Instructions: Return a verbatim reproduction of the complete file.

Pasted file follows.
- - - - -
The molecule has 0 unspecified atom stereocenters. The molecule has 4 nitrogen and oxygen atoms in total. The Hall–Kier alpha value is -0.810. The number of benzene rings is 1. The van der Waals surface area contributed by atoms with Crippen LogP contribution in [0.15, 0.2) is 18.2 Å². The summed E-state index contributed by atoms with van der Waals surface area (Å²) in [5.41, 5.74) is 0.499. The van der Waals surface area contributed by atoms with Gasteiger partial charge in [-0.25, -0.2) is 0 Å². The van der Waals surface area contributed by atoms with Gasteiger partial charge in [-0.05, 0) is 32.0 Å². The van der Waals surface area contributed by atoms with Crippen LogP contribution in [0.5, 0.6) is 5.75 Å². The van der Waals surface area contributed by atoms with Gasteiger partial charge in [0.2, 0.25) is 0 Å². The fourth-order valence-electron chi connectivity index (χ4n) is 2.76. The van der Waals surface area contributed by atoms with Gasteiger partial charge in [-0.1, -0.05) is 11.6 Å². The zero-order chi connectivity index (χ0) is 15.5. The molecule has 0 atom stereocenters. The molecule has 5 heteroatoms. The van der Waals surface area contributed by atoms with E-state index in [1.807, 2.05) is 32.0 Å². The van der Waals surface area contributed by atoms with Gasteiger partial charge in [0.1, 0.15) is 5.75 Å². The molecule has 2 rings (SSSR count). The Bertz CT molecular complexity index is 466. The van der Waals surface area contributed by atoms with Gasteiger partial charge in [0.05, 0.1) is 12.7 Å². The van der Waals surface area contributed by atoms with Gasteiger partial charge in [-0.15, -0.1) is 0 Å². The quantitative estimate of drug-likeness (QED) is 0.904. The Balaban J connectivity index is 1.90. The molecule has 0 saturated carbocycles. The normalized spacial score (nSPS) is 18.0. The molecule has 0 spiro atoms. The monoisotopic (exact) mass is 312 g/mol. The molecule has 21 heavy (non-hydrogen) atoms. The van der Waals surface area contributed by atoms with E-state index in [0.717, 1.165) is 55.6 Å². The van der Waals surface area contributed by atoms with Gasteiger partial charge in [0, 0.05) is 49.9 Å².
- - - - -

The molecule has 0 unspecified atom stereocenters. The molecule has 4 nitrogen and oxygen atoms in total. The Hall–Kier alpha value is -0.810. The number of benzene rings is 1. The van der Waals surface area contributed by atoms with Crippen LogP contribution in [0.15, 0.2) is 18.2 Å². The summed E-state index contributed by atoms with van der Waals surface area (Å²) in [5.41, 5.74) is 0.499. The van der Waals surface area contributed by atoms with Gasteiger partial charge in [-0.25, -0.2) is 0 Å². The van der Waals surface area contributed by atoms with Gasteiger partial charge in [-0.05, 0) is 32.0 Å². The van der Waals surface area contributed by atoms with Crippen LogP contribution in [0.5, 0.6) is 5.75 Å². The van der Waals surface area contributed by atoms with Gasteiger partial charge in [0.2, 0.25) is 0 Å². The fourth-order valence-electron chi connectivity index (χ4n) is 2.76. The van der Waals surface area contributed by atoms with Gasteiger partial charge in [-0.1, -0.05) is 11.6 Å². The zero-order chi connectivity index (χ0) is 15.5. The molecule has 0 atom stereocenters. The molecule has 5 heteroatoms. The van der Waals surface area contributed by atoms with E-state index in [1.807, 2.05) is 32.0 Å². The van der Waals surface area contributed by atoms with Gasteiger partial charge in [0.1, 0.15) is 5.75 Å². The molecule has 2 rings (SSSR count). The Bertz CT molecular complexity index is 466. The van der Waals surface area contributed by atoms with Gasteiger partial charge in [0.05, 0.1) is 12.7 Å². The van der Waals surface area contributed by atoms with Gasteiger partial charge in [-0.15, -0.1) is 0 Å². The quantitative estimate of drug-likeness (QED) is 0.904. The Balaban J connectivity index is 1.90. The molecule has 0 saturated carbocycles. The normalized spacial score (nSPS) is 18.0. The molecule has 0 spiro atoms. The monoisotopic (exact) mass is 312 g/mol. The molecule has 21 heavy (non-hydrogen) atoms. The van der Waals surface area contributed by atoms with E-state index in [0.717, 1.165) is 55.6 Å². The van der Waals surface area contributed by atoms with Gasteiger partial charge in [0, 0.05) is 49.9 Å².